Carnaval de St-Isidore returning Feb. 17-18

Maple snow taffy was a delicious delight at the Carnaval de St-Isidore in 2020, the last full-scale carnaval. Left-right, are Lyne Bruneau, of St. Isidore, and her two sons, Xavier, Bazan-Lindsay, 6, and Francois Bazan-Lindsay, 3.

Richard Froese
South Peace News

The popular Carnaval de St-Isidore returns Feb. 17-18 for the 41st year.
Francophone culture comes alive with a variety of activities and colourful performers at the St.-Isidore Cultural Centre organized by the Society of the Cultural Community Centre.
A full schedule of activities is being planned after large gatherings were banned in February 2021 and 2022 because of COVID-19 restrictions.
“Our carnaval celebrates our unique heritage and place in the cultural fabric of Alberta,” the website says.
Plenty of French-Canadian food will be on the menu, such as poutine snow taffy and St. Isidore’s famous caribou.
Organizers are planning snow sculpting, log sawing and beard-growing contests, and a treasure hunt for children and adults are among the major events.
Outdoor fun includes horse-drawn hay rides, a bonfire, a toboggan hill, a hay maze and face-painting.
Children’s entertainment and a workshop are also scheduled.
A full lineup of francophone musical entertainers will continue the long tradition.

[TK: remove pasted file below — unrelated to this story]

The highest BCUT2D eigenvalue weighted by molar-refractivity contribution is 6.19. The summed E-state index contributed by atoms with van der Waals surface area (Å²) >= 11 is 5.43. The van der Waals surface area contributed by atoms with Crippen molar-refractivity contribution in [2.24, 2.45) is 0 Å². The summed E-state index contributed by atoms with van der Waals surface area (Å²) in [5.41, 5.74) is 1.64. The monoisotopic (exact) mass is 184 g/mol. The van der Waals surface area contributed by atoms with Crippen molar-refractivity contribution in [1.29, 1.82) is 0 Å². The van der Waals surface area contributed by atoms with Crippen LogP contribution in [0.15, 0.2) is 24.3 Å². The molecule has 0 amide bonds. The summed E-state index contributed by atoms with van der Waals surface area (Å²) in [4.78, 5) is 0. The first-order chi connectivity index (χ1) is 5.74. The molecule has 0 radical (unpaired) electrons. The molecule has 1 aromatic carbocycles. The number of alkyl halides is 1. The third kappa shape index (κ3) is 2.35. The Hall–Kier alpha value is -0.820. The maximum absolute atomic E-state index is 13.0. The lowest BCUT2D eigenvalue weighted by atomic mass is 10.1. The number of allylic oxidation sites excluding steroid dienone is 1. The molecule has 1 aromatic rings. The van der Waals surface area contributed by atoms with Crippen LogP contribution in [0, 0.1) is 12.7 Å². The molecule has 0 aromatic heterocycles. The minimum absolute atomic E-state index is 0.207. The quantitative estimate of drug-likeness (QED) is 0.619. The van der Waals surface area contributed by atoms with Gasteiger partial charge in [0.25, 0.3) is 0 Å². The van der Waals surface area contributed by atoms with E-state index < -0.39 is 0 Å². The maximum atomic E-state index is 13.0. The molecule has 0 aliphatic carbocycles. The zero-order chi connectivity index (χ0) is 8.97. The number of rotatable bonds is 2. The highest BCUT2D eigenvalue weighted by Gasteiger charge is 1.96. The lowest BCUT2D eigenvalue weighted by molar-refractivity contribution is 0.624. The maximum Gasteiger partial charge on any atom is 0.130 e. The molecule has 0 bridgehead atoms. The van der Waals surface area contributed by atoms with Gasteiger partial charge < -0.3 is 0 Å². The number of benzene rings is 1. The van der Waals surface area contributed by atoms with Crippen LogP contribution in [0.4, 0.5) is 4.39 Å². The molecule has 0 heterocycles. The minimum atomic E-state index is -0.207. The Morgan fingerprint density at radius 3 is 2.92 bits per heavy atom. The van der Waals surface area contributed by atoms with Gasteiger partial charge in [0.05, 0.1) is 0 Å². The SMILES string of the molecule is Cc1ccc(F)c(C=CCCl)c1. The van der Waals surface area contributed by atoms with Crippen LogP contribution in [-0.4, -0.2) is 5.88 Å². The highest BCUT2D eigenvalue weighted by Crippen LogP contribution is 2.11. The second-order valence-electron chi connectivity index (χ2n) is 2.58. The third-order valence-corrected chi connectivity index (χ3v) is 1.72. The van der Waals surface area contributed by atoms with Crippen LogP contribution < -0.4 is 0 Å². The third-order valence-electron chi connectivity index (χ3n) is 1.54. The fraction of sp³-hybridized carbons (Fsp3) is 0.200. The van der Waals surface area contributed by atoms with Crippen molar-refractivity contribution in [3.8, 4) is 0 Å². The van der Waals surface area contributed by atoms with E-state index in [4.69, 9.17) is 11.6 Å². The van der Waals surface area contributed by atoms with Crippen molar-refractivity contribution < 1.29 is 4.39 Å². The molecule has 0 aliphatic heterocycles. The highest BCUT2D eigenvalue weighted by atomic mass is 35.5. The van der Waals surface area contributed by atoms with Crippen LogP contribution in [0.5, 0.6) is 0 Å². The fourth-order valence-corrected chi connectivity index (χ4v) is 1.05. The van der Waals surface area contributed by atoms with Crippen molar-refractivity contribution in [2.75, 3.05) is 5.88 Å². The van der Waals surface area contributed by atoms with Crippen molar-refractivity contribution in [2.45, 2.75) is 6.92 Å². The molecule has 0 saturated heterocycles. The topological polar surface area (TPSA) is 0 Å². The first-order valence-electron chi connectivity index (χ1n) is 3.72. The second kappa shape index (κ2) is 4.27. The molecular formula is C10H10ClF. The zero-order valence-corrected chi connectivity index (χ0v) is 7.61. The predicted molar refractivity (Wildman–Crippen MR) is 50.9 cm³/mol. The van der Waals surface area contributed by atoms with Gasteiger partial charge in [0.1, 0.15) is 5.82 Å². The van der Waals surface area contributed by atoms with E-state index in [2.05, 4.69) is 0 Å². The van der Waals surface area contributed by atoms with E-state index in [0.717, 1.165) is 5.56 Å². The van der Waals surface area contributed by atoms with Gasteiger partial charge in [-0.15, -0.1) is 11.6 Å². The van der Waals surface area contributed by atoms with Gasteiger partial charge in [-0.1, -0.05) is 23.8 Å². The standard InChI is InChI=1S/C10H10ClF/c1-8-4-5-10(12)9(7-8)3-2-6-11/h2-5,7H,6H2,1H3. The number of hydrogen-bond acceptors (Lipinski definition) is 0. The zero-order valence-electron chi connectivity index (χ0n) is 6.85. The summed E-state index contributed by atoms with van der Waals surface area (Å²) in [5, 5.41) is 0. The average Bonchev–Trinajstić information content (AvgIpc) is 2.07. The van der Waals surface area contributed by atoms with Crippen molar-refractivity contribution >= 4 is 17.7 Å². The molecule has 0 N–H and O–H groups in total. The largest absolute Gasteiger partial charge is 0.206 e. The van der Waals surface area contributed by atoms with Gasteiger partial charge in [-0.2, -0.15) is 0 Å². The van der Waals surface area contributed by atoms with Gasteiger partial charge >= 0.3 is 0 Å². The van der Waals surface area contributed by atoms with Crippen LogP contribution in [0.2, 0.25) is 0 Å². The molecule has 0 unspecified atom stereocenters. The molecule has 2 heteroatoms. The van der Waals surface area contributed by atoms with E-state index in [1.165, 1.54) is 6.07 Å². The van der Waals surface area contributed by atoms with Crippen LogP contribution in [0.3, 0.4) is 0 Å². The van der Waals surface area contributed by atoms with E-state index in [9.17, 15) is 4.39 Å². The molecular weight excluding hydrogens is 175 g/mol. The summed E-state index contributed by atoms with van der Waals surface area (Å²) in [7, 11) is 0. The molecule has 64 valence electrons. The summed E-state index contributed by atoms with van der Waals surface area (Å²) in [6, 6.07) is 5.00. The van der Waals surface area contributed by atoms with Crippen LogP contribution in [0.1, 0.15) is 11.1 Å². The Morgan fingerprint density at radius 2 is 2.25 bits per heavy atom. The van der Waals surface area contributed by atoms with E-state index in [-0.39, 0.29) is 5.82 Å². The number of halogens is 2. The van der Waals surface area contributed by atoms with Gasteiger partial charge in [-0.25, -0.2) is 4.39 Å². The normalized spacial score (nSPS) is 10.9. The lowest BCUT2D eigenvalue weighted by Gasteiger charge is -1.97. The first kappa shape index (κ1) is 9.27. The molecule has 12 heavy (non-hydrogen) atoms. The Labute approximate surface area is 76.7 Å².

Carnaval de St-Isidore was initiated by the Peace River ACFA in 1982 to establish the traditions of the francophone communities in the region, the event website explains.
The ACFA approached the St.-Isidore Cultural Committee about staging such an event.
After months of planning and organizing, the first Carnaval de St-Isidore was held in February 1983.
In the beginning, the carnaval incorporated traditions from the Quebec Winter Carnival, such as the mascot Bonhomme Carnaval.
Other elements of French Canadian culture were adopted, including maple snow taffy, a log sawing competition, la tourtiere de Lac St. Jean, horse-drawn sleigh rides and a bonfire.
Predominantly a community celebration, the carnaval serves to unite the people of St. Isidore with a primary purpose to socialize and have fun.
In 1988, the carnaval introduced dukes and duchesses from surrounding communities to allow the carnaval to grow from a predominantly community-based event to more regional and provincial.
From 1990-1993, the carnaval established an elaborate music program.
Throughout the province and beyond, the Carnaval de St-Isidore has become famous for its creativity, cultural vitality, and warm hospitality.
No longer solely a community celebration, the current carnaval is increasingly large and enjoyed by participants from all over the province.

The Carnaval de St-Isidore mascot Grand Duck was popular at the Carnaval in 2020, the last full-scale carnaval. Annabelle Lavoie, 3, centre, of St-Isidore, gets a close-up look while in the arms of her mother Valerie Levesque.

Share this post

Post Comment